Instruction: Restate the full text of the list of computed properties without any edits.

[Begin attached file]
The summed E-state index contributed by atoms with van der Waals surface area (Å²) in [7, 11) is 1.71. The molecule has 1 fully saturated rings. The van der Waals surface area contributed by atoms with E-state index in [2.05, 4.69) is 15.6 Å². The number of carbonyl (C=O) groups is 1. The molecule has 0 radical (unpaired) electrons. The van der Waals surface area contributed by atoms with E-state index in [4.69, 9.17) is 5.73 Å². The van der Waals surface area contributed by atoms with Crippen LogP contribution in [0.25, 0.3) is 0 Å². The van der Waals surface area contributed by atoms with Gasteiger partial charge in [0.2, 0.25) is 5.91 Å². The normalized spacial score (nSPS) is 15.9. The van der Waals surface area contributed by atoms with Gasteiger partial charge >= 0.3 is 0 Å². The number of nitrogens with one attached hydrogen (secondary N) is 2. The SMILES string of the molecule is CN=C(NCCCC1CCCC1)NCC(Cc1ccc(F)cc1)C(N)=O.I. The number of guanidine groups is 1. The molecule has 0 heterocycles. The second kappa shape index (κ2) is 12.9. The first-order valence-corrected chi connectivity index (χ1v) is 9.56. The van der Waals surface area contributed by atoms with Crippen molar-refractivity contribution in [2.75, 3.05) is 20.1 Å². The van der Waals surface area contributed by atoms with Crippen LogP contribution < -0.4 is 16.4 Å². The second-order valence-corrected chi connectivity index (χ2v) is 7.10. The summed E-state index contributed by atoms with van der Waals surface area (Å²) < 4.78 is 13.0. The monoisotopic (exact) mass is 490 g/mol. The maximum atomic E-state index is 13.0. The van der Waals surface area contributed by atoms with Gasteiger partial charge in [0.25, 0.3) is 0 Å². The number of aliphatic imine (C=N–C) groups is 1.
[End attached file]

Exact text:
The summed E-state index contributed by atoms with van der Waals surface area (Å²) in [7, 11) is 1.71. The molecule has 1 fully saturated rings. The van der Waals surface area contributed by atoms with E-state index in [2.05, 4.69) is 15.6 Å². The number of carbonyl (C=O) groups is 1. The molecule has 0 radical (unpaired) electrons. The van der Waals surface area contributed by atoms with E-state index in [4.69, 9.17) is 5.73 Å². The van der Waals surface area contributed by atoms with Crippen LogP contribution in [0.25, 0.3) is 0 Å². The van der Waals surface area contributed by atoms with Gasteiger partial charge in [0.2, 0.25) is 5.91 Å². The normalized spacial score (nSPS) is 15.9. The van der Waals surface area contributed by atoms with Gasteiger partial charge >= 0.3 is 0 Å². The number of nitrogens with one attached hydrogen (secondary N) is 2. The SMILES string of the molecule is CN=C(NCCCC1CCCC1)NCC(Cc1ccc(F)cc1)C(N)=O.I. The number of guanidine groups is 1. The molecule has 0 heterocycles. The second kappa shape index (κ2) is 12.9. The first-order valence-corrected chi connectivity index (χ1v) is 9.56. The van der Waals surface area contributed by atoms with Crippen molar-refractivity contribution in [2.75, 3.05) is 20.1 Å². The van der Waals surface area contributed by atoms with Crippen LogP contribution < -0.4 is 16.4 Å². The second-order valence-corrected chi connectivity index (χ2v) is 7.10. The summed E-state index contributed by atoms with van der Waals surface area (Å²) < 4.78 is 13.0. The monoisotopic (exact) mass is 490 g/mol. The maximum atomic E-state index is 13.0. The van der Waals surface area contributed by atoms with Gasteiger partial charge in [0.25, 0.3) is 0 Å². The number of aliphatic imine (C=N–C) groups is 1.